Iran morality police status still unclear after ‘closure’ comment

Nationwide anti-government protests have erupted following the death of a woman three days after she was arrested by Iran’s ethics police.

CAIRO, Egypt — An Iranian lawmaker said Sunday that the Iranian government is “paying attention to the real needs of the people,” state media reported, a day after a top official The first to argue that the country’s ethics police whose behavior helped trigger months of protests has been shut down.

The role of the ethics police, which enforces cover-ups, came under scrutiny after a detainee, 22-year-old Mahsa Amini, died in custody in mid-September. Amini was detained for accused of violating the Islamic Republic’s strict dress code. Her death sparked a wave of unrest that has grown into calls to overthrow Iran’s clerical rulers.

Iran’s chief prosecutor, Mohamed Jafar Montazeri, on Saturday said the ethics police “have been shut down”, the semi-official news agency ISNA reported. The agency did not provide details and state media did not report on such a purported decision.

In a report produced by ISNA on Sunday, lawmaker Nezamoddin Mousavi signaled a less confrontational approach to the protests.

“Both the government and parliament have affirmed that paying attention to the needs of the people, mainly the economy, is the best way to achieve stability and face riots,” he said after the closed-door meeting. with several high-ranking Iranian officials, including President Ebrahim Raisi.

Mousavi did not mention the reported ethics police shutdown.

The Associated Press could not confirm the current status of the force, which was established in 2005 with the task of arresting those who violate the country’s Muslim dress code.

Since September, there have been reports of a decrease in the number of ethical policemen across Iranian cities and an increase in women walking in public without wearing a headscarf, contrary to Iranian law. .

Montazeri, the chief prosecutor, did not provide further details on the future of the ethics police or whether its closure would be nationwide and permanent. However, he added that the Iranian judiciary would “continue to monitor behavior at the community level”.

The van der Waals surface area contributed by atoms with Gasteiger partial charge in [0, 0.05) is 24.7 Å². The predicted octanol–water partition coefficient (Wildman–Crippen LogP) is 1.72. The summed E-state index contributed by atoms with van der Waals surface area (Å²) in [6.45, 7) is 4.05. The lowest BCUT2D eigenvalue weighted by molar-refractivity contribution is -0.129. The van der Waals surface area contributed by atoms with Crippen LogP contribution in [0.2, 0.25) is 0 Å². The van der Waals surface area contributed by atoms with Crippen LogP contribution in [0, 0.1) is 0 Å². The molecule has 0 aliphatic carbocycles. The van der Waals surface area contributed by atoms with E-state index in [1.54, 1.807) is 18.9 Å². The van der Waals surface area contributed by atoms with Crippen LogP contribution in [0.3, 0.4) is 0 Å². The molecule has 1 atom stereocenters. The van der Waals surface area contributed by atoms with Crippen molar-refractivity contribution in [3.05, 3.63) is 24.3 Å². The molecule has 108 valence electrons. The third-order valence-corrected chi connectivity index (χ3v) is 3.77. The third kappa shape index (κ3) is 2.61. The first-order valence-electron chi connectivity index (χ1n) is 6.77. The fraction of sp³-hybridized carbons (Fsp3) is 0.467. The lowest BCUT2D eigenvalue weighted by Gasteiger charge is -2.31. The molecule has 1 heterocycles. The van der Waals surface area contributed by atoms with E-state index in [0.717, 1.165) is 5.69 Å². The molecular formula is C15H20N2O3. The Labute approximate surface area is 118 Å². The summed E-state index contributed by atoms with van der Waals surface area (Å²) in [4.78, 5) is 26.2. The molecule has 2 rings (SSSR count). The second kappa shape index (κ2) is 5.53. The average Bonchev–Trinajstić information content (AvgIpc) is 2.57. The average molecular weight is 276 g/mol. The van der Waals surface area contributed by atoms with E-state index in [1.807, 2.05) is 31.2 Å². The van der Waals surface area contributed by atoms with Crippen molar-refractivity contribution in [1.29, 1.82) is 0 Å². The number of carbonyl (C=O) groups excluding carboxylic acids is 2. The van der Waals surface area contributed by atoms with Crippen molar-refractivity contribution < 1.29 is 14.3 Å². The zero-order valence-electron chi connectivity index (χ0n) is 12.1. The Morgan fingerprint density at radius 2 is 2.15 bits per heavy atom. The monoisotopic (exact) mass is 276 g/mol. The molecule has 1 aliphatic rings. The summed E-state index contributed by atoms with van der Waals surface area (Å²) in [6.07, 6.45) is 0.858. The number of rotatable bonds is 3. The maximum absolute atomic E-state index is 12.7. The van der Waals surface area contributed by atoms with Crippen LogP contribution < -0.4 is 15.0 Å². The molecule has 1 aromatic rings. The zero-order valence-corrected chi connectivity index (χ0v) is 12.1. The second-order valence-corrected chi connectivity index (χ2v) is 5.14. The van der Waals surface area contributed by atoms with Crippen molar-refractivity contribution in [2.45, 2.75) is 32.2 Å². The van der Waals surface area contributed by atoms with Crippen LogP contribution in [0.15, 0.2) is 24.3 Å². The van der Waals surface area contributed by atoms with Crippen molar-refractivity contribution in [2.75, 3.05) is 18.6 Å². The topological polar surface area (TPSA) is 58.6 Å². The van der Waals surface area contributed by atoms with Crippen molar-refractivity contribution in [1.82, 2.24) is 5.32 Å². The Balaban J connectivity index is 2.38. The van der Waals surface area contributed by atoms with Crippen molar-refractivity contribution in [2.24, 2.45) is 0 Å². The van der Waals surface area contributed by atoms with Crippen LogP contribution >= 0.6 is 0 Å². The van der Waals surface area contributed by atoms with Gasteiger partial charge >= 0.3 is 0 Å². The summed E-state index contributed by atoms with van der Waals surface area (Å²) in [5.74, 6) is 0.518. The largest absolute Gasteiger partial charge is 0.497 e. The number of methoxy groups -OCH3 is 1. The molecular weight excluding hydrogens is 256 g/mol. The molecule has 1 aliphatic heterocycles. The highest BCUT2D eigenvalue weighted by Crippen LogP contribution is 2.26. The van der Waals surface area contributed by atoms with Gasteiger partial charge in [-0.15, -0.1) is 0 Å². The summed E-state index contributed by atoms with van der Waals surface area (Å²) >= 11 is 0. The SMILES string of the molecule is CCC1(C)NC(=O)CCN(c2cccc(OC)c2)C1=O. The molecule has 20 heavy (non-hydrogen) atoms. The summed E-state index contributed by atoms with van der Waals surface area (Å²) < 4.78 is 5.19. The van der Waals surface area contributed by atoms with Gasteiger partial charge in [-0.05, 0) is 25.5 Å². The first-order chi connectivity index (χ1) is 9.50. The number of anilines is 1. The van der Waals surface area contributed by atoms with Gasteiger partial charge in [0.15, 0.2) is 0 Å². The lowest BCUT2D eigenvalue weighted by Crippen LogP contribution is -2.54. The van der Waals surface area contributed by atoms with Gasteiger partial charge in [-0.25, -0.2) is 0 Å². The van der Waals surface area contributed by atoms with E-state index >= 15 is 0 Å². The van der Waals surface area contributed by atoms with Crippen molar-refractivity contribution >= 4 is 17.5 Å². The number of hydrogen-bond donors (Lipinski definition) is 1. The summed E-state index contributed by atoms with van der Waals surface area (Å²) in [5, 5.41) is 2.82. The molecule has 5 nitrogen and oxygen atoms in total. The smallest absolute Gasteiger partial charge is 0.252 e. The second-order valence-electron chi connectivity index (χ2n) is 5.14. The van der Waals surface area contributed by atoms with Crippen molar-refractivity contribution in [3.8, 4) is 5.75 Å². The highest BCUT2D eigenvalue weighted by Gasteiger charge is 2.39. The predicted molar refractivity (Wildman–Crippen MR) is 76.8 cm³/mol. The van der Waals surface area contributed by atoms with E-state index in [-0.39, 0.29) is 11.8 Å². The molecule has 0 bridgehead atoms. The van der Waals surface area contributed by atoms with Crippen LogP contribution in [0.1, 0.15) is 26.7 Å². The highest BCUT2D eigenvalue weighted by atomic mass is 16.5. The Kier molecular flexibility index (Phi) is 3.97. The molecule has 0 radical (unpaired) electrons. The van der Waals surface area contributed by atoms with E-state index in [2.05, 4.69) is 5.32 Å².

In an ISNA report on Friday, Montazeri was quoted as saying that the government is considering a mandatory hijab law. “We’re working quickly on the hijab issue and we’re doing our best to come up with a thoughtful solution to deal with this heart-wrenching phenomenon,” Montazeri said.

Saturday’s announcement could signal an attempt to placate the public and find a way to end protests in which human rights groups say at least 470 people have been killed. According to human rights activists in Iran, a group that monitors the protests, more than 18,000 people were arrested during the protests and the violent crackdown by security forces that followed.

Ali Alfoneh, a senior fellow at the Institute of Arab Gulf States in Washington, said Montazeri’s announcement of an ethical police shutdown could be an attempt to defuse unrest in the country without did not really give in to the protesters.

“The secular middle class abhors the organization (moral police) for restricting individual liberties,” Alfoneh said. On the other hand, “socially conservative and disadvantaged classes resent how easily they avoid the enforcement of hijab laws” in the wealthier parts of Iran’s Cities

Asked about Montazeri’s statement, Iranian Foreign Minister Hossein Amirabdollahian did not give a direct answer. “Make sure that in Iran, within the framework of democracy and freedom that exists very clearly in Iran, everything is going very well,” Amirabdollahian said during a visit to Belgrade, Serbia.

The anti-government protests, now in their third month, show no signs of stopping despite a violent crackdown. Protesters say they are fed up after decades of social and political repression, including a strict dress code for women. Young women continued to play a leading role in the protests, removing the mandatory Muslim headscarf in protest against the clerical regime.

After the outbreak of protests, the Iranian government appeared unwilling to heed the protesters’ demands. It has continued to suppress protesters, including sentenced to death at least seven arrested protesters. Authorities continued to blame the unrest on hostile foreign forces without providing evidence.

But in recent days, Iranian state media platforms seem to be adopting a more conciliatory tone, expressing a desire to participate in solving the problems of the Iranian people. Iran morality police status still unclear after ‘closure’ comment

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